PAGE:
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Saturday, June 28, 2008

Tomato 'repacking' vexes salmonella trackers

A pretty fascinating follow up to the June 10 post about salmonella on tomatoes. 90 percent of tomatoes are repacked to meet the needs of commercial customers, such as restaurant chains, that demand that each box contain vegetables of similar size and ripeness. Not only does repacking make it harder to figure out where a bad tomato may have been grown, it raises the prospect that consumers who think they are buying produce from one of the many designated "safe" states - California is one of them - may be getting tomatoes comingled with produce from other regions. At least 810 Americans have been sickened by the strain Salmonella Saintpaul, which can cause stomach cramps, vomiting and diarrhea, making it the largest recorded outbreak of the illness ever traced to produce. Fresh tomatoes grown this spring in South Florida and Jalisco, Coahuila and Sinaloa, Mexico, remain the primary focus of the investigation, although tests of 1,700 samples so far have turned up no trace of the bug. More here.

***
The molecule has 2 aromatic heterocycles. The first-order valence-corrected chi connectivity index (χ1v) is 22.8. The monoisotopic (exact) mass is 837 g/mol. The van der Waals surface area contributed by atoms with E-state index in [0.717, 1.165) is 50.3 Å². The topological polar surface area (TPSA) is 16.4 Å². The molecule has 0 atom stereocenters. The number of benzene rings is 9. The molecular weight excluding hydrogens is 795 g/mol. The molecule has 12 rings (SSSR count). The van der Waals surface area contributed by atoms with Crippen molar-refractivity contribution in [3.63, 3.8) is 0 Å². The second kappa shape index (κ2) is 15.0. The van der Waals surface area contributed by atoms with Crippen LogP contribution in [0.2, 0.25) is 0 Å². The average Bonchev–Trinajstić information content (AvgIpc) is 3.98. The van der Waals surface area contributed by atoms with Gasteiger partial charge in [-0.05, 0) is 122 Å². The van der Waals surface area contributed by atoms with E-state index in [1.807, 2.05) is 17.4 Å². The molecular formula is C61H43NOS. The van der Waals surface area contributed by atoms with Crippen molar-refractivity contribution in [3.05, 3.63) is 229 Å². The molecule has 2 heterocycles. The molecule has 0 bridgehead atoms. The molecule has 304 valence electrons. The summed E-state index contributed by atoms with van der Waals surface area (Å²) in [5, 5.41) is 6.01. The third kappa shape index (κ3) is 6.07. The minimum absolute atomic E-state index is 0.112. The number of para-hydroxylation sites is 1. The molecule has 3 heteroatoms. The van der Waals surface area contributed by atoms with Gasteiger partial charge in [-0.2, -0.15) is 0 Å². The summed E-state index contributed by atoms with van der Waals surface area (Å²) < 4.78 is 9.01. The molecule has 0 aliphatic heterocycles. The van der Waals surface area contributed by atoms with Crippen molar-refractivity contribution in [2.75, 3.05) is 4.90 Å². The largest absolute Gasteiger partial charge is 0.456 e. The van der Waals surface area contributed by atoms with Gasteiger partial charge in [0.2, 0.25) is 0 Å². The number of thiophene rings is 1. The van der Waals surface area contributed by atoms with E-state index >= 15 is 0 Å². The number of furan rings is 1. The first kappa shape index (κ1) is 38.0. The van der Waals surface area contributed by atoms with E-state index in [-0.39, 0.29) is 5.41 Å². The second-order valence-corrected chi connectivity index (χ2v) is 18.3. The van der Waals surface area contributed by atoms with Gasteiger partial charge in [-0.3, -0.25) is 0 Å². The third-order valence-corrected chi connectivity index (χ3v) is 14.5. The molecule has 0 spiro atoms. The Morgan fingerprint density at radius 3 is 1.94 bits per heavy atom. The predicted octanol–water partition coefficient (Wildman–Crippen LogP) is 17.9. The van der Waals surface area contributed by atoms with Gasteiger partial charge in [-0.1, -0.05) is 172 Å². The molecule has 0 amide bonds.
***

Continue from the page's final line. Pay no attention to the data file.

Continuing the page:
posted by CASFS 2006 @ 8:29 PM


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